QatarEnergy appoints ConocoPhilips partner for LNG expansion project
DOHA, Oct 30 (Reuters) – The chief executive of QatarEnergy on Sunday named ConocoPhillips (COP.N) as the third and final partner in the Gulf Arab state’s North Field South expansion, part of the largest liquefied natural gas (LNG) in the world.
ConocoPhillips will hold a 6.25% stake in the project, Saad al-Kaabi said at a press conference.
State-owned QatarEnergy had previously announced that Shell and TotalEnergies would be partners in the North Field South expansion and Kaabi said each would hold a 9.375% stake.
The North Field is part of the world’s largest gas field that Qatar shares with Iran, which calls its share South Pars.
QatarEnergy earlier this year signed agreements for North Field East, the first and largest phase of North Field’s two-phase expansion plan, which includes six LNG trains that will increase Qatar’s liquefaction capacity to 126 million. tonnes per year by 2027 from 77 million tonnes. .
LNG supply and capacity have taken on particular importance since Russia’s invasion of Ukraine in February led to gas supply cuts to Moscow.
Kaabi said talks were continuing with several Asian buyers as “value-added partners” who would “hold a small equity stake” in North Field’s expansion, but Western international partners had all been announced.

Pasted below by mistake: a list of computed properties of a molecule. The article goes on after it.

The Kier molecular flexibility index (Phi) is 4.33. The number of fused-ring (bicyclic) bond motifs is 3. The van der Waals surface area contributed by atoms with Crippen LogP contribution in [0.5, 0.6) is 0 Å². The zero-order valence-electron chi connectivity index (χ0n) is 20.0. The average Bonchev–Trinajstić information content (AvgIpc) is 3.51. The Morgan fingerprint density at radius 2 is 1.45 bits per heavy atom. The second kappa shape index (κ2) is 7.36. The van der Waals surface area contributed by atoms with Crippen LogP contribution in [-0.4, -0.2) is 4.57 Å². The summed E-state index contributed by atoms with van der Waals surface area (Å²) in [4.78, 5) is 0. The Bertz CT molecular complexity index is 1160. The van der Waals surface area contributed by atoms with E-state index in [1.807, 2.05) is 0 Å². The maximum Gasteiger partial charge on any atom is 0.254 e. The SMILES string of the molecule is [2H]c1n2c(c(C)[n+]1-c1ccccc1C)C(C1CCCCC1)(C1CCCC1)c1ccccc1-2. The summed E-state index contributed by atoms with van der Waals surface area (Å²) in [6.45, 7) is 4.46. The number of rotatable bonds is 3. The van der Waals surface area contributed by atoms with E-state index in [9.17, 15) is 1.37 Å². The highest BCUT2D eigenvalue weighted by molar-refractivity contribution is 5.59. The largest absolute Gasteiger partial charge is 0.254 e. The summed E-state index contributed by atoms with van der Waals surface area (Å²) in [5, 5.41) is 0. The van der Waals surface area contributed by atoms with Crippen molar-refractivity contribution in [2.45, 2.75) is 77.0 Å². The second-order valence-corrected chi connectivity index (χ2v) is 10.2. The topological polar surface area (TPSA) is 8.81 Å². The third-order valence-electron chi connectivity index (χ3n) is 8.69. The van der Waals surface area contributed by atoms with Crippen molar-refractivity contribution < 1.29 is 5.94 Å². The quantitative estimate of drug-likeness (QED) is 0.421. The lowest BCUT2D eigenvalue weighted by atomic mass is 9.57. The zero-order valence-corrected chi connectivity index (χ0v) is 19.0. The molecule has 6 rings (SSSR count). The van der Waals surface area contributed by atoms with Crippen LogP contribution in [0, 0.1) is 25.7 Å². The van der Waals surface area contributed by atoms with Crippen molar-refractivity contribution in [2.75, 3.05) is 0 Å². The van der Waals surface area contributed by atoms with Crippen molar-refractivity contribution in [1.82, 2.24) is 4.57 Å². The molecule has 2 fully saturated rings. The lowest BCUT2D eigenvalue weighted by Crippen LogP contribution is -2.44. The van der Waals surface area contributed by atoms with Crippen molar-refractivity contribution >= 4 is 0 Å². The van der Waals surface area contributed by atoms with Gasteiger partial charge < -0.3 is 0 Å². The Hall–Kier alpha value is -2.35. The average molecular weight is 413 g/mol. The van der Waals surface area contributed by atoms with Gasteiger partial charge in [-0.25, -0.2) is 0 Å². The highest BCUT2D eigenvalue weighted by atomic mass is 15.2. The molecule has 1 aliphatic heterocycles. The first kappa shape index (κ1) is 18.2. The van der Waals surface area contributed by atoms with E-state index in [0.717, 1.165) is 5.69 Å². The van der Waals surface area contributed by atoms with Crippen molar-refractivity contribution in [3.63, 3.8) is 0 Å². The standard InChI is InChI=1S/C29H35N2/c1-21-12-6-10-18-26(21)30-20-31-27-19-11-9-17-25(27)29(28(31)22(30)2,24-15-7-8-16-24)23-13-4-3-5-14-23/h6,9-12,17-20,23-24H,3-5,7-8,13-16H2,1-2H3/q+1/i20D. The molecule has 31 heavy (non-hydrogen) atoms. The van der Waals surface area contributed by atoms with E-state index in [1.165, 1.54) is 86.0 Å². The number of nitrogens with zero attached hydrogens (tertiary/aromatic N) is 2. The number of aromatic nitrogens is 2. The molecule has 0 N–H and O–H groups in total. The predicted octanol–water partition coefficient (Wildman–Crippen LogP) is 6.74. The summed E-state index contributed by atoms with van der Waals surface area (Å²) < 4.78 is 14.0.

Several supply deals were being discussed regarding North Field’s expansion, he said, adding that there would be announcements in due course.
“It’s hard to give a timeline on when they’ll be ready,” he said.
Kaabi also said Golden Pass, an LNG facility in Texas jointly owned by QatarEnergy and ExxonMobil (XOM.N), would begin exporting gas by the fourth quarter of 2024.
ConocoPhillips CEO Ryan Lance told the Doha press conference that fuel export restrictions, which US President Joe Biden’s administration plans to drive down consumer prices, would be harmful in the long run. for the United States.
“If you start restricting access to world markets, you limit the available supply, the price will go up,” Lance said. “And since they are trading in a global market, the US price would also increase.”
Reporting by Andrew Mills; Written by Ghaida Ghantous; edited by John Stonestreet and Tomasz Janowski
Our standards: The Thomson Reuters Trust Principles.